Design Management IS important.
Design is more than just a tool, it is also a strategy and in this regard it needs to be managed. This way design becomes powerful.
Definitions of design
There are many definitions of design management, most likely due to the wide variety of contexts and professions that design operates in.
“My definition of design management is harnessing design for a common purpose. This purpose may be industrial and commercial, or it may be social. I believe design management can enhance a company’s performance in four areas:
- Products that provide the service
- Environments from which the products or service are delivered
- Graphics that explain or promote the service or product
- Corporate identity that identifies the providers of products or services”
Jeremy Rewse-Davies, Design Director, London Transport
This definition splits design in to four areas, product, environmental, information and corporate Identity. The first three can be perceived as being fairly traditional but the fourth can be opened up much further than as stated here. Corporate identity is closely linked to corporate strategy, it’s more than just a logo.
Design is a broader subject
“A corporate identity expresses the values and beliefs that an organisation stands for, and these values and beliefs will be outlined in the company’s brand and mission statement.”
Given this wider remit of corporate identity design therefore has a much deeper role to play.
“Design management could be described as visual perception management. It contributes to realising strategic goals if it ensures that the organisation’s visual language is consistent, distinct, and relevant for all its internal and external stakeholders. Design management is responsible for the design, implementation, maintenance, and constant evaluation of all items that are part of the total brand experience, from the instruction leaflet to the serviceman’s uniform..”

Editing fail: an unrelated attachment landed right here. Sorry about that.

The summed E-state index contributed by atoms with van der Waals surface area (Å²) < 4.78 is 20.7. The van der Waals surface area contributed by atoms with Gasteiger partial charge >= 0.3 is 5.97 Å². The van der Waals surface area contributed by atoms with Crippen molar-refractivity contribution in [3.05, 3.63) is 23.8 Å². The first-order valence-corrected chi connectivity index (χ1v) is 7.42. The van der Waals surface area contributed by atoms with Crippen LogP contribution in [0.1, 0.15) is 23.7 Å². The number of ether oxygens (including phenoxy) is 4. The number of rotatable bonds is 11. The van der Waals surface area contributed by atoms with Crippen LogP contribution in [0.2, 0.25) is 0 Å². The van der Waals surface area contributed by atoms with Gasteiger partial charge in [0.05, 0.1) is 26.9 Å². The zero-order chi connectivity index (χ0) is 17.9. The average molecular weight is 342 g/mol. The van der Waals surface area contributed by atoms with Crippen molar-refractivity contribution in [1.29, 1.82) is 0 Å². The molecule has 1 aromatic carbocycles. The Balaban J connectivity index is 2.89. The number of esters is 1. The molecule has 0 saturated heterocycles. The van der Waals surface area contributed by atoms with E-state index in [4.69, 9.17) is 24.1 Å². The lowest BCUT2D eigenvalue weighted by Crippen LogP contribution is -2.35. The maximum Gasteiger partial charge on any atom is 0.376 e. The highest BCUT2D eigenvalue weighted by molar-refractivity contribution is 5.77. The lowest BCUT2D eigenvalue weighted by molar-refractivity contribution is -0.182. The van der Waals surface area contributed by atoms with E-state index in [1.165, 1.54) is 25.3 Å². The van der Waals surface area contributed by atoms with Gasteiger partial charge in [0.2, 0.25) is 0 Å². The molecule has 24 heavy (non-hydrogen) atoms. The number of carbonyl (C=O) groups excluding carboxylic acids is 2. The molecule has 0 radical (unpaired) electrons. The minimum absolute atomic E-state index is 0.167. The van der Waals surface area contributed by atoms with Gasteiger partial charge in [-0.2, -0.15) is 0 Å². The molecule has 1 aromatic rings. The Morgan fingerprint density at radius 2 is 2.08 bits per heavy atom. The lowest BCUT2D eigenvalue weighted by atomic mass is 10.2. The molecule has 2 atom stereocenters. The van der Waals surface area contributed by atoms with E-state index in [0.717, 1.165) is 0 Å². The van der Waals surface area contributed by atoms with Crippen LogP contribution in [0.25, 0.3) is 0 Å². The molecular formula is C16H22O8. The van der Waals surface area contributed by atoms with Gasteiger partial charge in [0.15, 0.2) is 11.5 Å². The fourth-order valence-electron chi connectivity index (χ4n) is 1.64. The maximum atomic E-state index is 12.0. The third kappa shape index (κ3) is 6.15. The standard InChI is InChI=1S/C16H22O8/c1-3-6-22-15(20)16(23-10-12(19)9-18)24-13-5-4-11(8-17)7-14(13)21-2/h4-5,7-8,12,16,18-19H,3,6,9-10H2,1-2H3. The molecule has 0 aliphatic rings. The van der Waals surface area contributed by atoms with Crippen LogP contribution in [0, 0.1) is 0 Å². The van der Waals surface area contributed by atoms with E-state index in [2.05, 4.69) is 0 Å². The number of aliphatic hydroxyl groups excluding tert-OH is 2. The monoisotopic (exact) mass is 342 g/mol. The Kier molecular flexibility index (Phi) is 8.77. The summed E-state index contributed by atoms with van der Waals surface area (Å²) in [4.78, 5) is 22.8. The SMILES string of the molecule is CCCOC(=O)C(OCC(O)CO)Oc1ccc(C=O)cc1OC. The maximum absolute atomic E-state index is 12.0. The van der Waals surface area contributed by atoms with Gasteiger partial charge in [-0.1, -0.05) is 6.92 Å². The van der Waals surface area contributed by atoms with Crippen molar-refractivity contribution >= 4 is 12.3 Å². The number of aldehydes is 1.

Fennemiek Gommer, MDM, Scan Management Consultants
From this we see the notion of inclusion of all stakeholders. It does, however, place DM as a contributor to the ‘realisation of strategic goals’ as opposed to a means of creating those strategies.
“Design is critical to achieving corporate mission. This means using design to help provide customers with what they want in a way that adds value to our business. In practical terms, we do this by defining what customers and other stakeholders want, and then by developing the mechanisms for delivering it."
Raymond Turner, Group Design Director, BAA PLC
The customer and ‘other stakeholders’ are placed solidly at the center of the organization. These definitions all hold something in common, that design management is a core part of the corporate mission but it also shows that agreeing upon a single definition is difficult.
“Simply put, design management is the business side of design. Design management encompasses the ongoing processes, business decisions, and strategies that enable innovation and create effectively-designed products, services, communications, environments, and brands that enhance our quality of life and provide organisational success.”
This is the first mention of innovation, it also provides an indication of the sort of things produced which helps us to conceptualise the uses of design management. In the commercial context a definition of design management needs to relate directly to a recognised business need, otherwise the definition sounds like a list of buzz words.
The Cox report addresses this, in part under the UK remaining competitive, by defining three areas; creativity, innovation and design. ‘Creativity’ is the generation of new ideas, ‘innovation’ is the exploitation of those ideas and ‘design’ is the link between the two, it ‘shapes ideas to become practical and attractive propositions for users or customers.’ It moves design into a unique position and makes it tangible.